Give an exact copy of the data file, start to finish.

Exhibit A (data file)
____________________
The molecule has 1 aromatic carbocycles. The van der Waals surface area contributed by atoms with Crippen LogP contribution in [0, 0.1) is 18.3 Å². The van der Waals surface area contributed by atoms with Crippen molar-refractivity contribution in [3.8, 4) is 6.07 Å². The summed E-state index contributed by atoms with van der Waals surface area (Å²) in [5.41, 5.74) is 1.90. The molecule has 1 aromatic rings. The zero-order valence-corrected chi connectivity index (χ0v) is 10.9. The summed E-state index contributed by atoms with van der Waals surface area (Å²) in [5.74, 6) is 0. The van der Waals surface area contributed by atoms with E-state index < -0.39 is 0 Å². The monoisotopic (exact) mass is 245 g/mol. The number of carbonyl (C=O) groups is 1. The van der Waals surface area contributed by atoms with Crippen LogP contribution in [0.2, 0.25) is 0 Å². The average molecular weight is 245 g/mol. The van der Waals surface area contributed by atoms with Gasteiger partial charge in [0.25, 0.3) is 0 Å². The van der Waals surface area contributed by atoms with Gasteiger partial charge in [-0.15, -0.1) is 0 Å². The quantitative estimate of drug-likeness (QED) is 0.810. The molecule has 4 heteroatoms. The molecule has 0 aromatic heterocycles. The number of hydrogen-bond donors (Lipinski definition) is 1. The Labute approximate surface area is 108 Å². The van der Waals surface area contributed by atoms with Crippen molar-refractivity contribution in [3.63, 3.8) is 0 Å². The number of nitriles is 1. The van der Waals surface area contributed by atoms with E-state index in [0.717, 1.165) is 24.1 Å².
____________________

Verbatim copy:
The molecule has 1 aromatic carbocycles. The van der Waals surface area contributed by atoms with Crippen LogP contribution in [0, 0.1) is 18.3 Å². The van der Waals surface area contributed by atoms with Crippen molar-refractivity contribution in [3.8, 4) is 6.07 Å². The summed E-state index contributed by atoms with van der Waals surface area (Å²) in [5.41, 5.74) is 1.90. The molecule has 1 aromatic rings. The zero-order valence-corrected chi connectivity index (χ0v) is 10.9. The summed E-state index contributed by atoms with van der Waals surface area (Å²) in [5.74, 6) is 0. The van der Waals surface area contributed by atoms with E-state index < -0.39 is 0 Å². The monoisotopic (exact) mass is 245 g/mol. The number of carbonyl (C=O) groups is 1. The van der Waals surface area contributed by atoms with Crippen LogP contribution in [0.2, 0.25) is 0 Å². The average molecular weight is 245 g/mol. The van der Waals surface area contributed by atoms with Gasteiger partial charge in [0.25, 0.3) is 0 Å². The van der Waals surface area contributed by atoms with Gasteiger partial charge in [-0.15, -0.1) is 0 Å². The quantitative estimate of drug-likeness (QED) is 0.810. The molecule has 4 heteroatoms. The molecule has 0 aromatic heterocycles. The number of hydrogen-bond donors (Lipinski definition) is 1. The Labute approximate surface area is 108 Å². The van der Waals surface area contributed by atoms with Crippen molar-refractivity contribution in [3.63, 3.8) is 0 Å². The number of nitriles is 1. The van der Waals surface area contributed by atoms with E-state index in [0.717, 1.165) is 24.1 Å².